Escaping Tomorrow’s Cages: Summary of the Projects

This is the second in a series of articles from Escaping Tomorrow’s Cages. To start at the beginning, read the Introduction.

The current round of prison expansion in Ontario is divided into two areas: the Northern Strategy and the Eastern Strategy. Although there is a lot we could say about each of these prisons, our goal in this section is to provide you with all the details about the prison expansion projects as simply as possible. We will be getting into more history and context later.

Prison is being restructured across the province, and at this time the process is focused on northern and eastern Ontario. These two strategies follow on a previous wave of prison expansion, heavily focused on Toronto but that also included a new prison in Windsor. There will be other waves after this one, probably aimed at south-western Ontario.

Both of these strategies double the prison capacity in the areas they affect. Although some of the projects involve replacing older prisons with new ones, the older ones are also being renovated. Because they are very likely to continue being used in some form, until they are demolished, they still represent capacity that the provincial prison system has at its disposal.

As well, the capacity numbers mentioned here only refer to the official capacities indicated by the ministry for the prisons in question — the phrase they use is “number of beds”. Considering that these capacities have gone up with time (adding extra bunks) and that many prisons are over-capacity (people sleeping on the floor), the anticipated capacities listed for all this new construction are only the beginning.

If you look into these projects at all, you will see that the ministry is finding every excuse to talk about how much programming, yard space, cultural activities, treatment or whatever the prisons will also contain. But remember: uses come and go, while the infrastructure will remain.

It is easy to change how buildings are used – there are unused gyms, woodworking shops, kitchens, visiting spaces, libraries, and more all hiding unused within existing provincial prisons. We do not take the ministry seriously about its programming intentions – what we do take seriously is the number of bodies they intend to cage.

Let’s dig into the details and see what the Northern and Eastern Strategies involve. Our goal here is to see how the individual projects fit into a province-wide plan that can be opposed on that scale.This is not just for educational purposes, it is for stopping prison expansion and creating a world without prison. None of these projects are inevitable.

Northern Strategy

What is being built

There are two parts to the prison expansion being done in the North, building a new prison and expanding two old ones.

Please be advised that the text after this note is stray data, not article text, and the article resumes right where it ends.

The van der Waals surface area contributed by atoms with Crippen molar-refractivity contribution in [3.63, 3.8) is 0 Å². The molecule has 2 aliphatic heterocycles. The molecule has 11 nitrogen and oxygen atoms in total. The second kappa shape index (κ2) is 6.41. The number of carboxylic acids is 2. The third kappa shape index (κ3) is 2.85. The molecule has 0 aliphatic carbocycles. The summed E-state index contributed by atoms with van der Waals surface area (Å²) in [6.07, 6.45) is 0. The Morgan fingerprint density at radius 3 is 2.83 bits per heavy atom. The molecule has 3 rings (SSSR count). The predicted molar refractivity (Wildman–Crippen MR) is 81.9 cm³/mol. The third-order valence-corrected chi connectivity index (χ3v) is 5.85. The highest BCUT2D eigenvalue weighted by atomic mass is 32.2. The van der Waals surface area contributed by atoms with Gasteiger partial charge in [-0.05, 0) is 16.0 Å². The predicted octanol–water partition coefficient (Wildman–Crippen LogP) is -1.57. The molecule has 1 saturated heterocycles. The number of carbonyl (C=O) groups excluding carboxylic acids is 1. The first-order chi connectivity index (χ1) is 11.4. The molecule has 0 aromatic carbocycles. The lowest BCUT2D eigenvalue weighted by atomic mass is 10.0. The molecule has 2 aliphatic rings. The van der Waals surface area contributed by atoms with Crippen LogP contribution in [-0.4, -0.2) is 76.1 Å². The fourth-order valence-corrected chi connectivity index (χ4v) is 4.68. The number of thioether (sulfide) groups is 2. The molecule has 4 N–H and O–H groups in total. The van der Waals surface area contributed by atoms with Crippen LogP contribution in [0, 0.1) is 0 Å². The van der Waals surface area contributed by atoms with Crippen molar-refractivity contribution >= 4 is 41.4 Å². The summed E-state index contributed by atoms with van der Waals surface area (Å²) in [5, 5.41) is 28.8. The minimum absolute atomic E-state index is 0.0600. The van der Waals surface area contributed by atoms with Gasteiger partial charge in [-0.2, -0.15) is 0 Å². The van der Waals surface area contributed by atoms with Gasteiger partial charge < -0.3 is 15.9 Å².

The main focus of the Northern Strategy is the construction of the Thunder Bay Correctional Complex (TBCC), a new prison whose stated capacity is 325 people.

It is apparently being built to replace two existing prisons, the Thunder Bay Correctional Centre and the Kenora Jail. Their combined capacity is 280 people. However, both of these prisons are being expanded “to address overcrowding during construction of the TBCC.” Their capacity is being increased by 50 through these renovations, and they also claim to be adding “programming space” and a “cultural yard.”

In total then, space for 375 additional prisoners is being added in northern Ontario. The province is claiming that the existing prisons will be closed when the new one is completed, and that may well be true. But it is also quite possible that the older buildings will be simply repurposed. Already with the expansions, the capacity of the existing facilities adds up to 330, while the capacity of the new facility is 325, and it seems unlikely that the province will accept a net reduction in capacity.

What is the status?

The Northern Strategy is much further along than the Eastern strategy.

Kenora Jail and Thunder Bay Correctional Centre

The contracts for the expansions of the Kenora Jail and the Thunder Bay Correctional Centre were given to Bird Construction on March 4, 2021, using an expedited process. Bird is partnered with a company called Stack Modular. The additions are modular, so are being built off-site (likely at Stack’s factory in China) and then will be shipped to Thunder Bay.

What does it look like to assemble prison cells on an assembly line? In February, Bird Construction posted this video on Twitter.

On the Ministry of Justice side of things, the expansion is seemingly being overseen by Daniel Kielly, who is a manager of Public-Private Partnerships. He brags about having been involved in building nine police stations and two prisons. He recently shared a video on LinkedIn of the modules being assembled.